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From http://ieltsliz.com/ielts-agree-disagree-essay-sample-answer/

The growing number of overweight people is putting strain on the health care system in an effort to deal with health issues involved.

I can't understand the sentence after the word 'system', and what it is referring to.

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The problem with the sentence is the change of person in mid-sentence.

It starts out with "growing number" as the subject, but by the time you get to "in an effort", we are expected by the writer (and by XPMai) to believe that the subject has magically changed to "the health care system". But there is nothing in the sentence to signal this change of person.

The simplest change, to make the sentence grammatical, would be to subtitute "its efforts" for "an effort".

A better rewrite might be ". . {complicating/frustrating/making more difficult} that system's efforts to deal with the issues involved."

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  • I'm sorry if I made mistake too, but I was just simplifying the sentence as requested by the asker. – XPMai Apr 18 '15 at 12:28
  • @BrianHitchcock I was surprised to read that you thought the subject had changed to "the health care system". I don't know how flexible English really is, but to me it's flexible enough to read "the health care system in an effort to deal with health issues involved" as a single noun phrase, so stylistic issues aside, the sentence should be fine. (It's fine to me.) By the way, being curious, I did a search and found its source here: ieltsliz.com/ielts-agree-disagree-essay-sample-answer. – Damkerng T. Apr 18 '15 at 12:43
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To elaborate on how "in an effort to {verb}" should be used:

The highway crew are salting the roadway throughout the night in an effort to make the roadway safe during the relentless ice-storm.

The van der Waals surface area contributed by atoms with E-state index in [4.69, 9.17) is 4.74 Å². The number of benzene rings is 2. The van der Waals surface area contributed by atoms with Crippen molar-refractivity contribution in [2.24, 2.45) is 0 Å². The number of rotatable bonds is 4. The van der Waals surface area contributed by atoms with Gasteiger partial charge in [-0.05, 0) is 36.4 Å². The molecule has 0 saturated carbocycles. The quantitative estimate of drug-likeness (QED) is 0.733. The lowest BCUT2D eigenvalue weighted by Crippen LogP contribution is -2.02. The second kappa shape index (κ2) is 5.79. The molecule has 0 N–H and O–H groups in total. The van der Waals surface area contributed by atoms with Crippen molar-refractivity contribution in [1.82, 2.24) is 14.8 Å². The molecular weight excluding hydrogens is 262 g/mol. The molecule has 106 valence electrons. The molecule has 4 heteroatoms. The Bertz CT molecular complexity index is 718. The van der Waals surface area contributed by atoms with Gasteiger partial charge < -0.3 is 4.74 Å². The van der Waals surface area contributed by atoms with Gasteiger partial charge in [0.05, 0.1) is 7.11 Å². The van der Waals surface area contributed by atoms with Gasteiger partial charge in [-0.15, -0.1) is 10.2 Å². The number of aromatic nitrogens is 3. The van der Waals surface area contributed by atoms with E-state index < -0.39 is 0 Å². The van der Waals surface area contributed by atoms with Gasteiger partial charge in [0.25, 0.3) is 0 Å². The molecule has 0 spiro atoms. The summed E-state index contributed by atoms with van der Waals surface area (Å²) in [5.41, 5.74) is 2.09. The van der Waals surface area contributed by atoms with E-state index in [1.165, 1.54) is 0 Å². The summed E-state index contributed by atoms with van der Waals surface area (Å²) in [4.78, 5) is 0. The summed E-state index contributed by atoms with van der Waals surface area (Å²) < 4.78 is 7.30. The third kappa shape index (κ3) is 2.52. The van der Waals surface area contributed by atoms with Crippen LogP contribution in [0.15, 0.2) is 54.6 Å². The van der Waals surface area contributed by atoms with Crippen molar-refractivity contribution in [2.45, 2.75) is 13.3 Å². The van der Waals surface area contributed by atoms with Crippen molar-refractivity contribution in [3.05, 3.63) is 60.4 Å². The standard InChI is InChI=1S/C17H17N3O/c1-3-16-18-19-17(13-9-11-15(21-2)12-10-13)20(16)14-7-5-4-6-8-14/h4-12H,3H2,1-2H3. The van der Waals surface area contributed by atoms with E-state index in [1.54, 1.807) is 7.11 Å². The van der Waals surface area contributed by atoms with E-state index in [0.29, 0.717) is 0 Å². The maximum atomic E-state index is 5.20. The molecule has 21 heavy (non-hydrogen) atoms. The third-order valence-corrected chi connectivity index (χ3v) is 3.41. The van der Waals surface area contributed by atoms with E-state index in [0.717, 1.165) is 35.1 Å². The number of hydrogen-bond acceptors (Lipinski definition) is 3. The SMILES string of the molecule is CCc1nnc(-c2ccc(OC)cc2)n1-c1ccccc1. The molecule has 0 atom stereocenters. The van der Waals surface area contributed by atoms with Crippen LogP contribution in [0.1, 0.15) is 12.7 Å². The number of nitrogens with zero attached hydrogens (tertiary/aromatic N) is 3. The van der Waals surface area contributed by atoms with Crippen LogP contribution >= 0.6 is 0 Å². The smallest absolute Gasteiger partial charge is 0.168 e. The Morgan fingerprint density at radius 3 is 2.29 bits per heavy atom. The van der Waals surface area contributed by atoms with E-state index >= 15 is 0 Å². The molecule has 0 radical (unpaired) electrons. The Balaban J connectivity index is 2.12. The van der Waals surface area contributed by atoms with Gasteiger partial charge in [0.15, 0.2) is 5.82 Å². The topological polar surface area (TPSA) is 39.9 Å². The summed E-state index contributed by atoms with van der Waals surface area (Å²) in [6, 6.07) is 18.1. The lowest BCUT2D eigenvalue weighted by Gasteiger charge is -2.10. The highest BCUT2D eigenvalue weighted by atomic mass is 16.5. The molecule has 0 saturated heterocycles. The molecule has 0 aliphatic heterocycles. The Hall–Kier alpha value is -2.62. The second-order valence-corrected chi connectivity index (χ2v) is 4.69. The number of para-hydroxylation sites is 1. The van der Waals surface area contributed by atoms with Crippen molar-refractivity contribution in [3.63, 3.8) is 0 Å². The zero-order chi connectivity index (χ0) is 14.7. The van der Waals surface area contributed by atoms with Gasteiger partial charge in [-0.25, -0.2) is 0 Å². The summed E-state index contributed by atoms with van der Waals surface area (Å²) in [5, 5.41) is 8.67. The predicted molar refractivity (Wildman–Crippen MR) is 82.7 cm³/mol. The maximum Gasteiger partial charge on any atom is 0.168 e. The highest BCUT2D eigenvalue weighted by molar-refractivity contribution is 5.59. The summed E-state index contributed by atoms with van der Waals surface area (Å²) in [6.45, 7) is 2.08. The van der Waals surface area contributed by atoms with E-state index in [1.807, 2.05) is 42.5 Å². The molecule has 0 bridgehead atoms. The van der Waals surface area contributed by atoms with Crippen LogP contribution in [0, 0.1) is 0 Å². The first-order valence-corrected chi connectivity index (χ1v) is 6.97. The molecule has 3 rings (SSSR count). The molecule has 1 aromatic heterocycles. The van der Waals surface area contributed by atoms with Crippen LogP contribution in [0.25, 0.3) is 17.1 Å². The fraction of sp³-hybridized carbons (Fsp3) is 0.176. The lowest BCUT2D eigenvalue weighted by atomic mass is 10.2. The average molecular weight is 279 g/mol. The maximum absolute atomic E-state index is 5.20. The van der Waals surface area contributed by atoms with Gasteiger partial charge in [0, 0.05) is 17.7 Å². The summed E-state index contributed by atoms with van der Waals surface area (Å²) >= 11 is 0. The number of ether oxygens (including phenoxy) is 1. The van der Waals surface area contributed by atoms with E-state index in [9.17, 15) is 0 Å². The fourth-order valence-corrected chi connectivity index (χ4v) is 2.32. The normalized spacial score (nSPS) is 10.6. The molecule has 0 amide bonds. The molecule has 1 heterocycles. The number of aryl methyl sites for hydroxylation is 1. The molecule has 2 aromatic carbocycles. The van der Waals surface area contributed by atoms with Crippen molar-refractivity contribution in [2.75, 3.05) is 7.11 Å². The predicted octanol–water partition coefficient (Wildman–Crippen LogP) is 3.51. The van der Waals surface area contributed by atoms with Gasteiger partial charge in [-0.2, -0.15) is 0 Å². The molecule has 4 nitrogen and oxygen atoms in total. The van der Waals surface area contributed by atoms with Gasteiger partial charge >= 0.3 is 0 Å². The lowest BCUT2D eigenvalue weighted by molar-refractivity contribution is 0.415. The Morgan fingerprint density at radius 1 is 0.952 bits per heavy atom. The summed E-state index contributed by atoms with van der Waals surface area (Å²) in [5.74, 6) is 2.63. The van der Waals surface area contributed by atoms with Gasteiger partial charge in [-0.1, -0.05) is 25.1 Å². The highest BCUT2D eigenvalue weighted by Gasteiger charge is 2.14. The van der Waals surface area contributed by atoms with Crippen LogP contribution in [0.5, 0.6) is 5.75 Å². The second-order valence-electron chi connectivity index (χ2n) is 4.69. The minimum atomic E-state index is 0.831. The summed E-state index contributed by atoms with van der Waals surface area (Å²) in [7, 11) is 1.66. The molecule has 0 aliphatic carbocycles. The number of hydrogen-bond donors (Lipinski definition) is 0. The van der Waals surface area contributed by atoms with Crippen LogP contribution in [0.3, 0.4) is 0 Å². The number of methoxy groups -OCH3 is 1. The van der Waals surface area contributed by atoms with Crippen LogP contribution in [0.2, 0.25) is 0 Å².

STRUCTURE: Someone does {X} in an effort to achieve {Y}.

Who is the "someone"? The highway crew.

What are the crew doing? They are salting the roadway throughout the night.

Why are they doing this? To make the roadway safe during the relentless ice-storm.

Now let's reverse this sentence about the relentless ice-storm so that its structure mirrors the structure of the original sentence about overweight people, and so that it implements the fix suggested by Brian:

The growing number of overweight people is putting strain on the health care system in an [sic] effort to deal with health issues involved.

The relentless ice-storm is putting strain on the highway crew in their efforts to make the roadway safe.

If we do not say "in their efforts" but say instead "in an effort", the sentence would suggest (absurdly) that the ice-storm is the "someone" who does {X} in order to achieve {Y}:

The relentless ice-storm is putting strain on the highway crew in an [sic] effort to make the roadway safe.

What is being done? Strain is being put on the highway crew.

Who or what is doing this? The ice-storm.

Why is the ice-storm doing this? To make the roadway safe. What???

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  • I was surprised to read that you agreed with Brian Hitchcock's analysis. I read "the health care system in an effort to deal with health issues involved" in that sentence as a single noun phrase, so I believe that stylistic issues aside, the sentence should be fine. By the way, I found its source here: ieltsliz.com/ielts-agree-disagree-essay-sample-answer. – Damkerng T. Apr 18 '15 at 12:46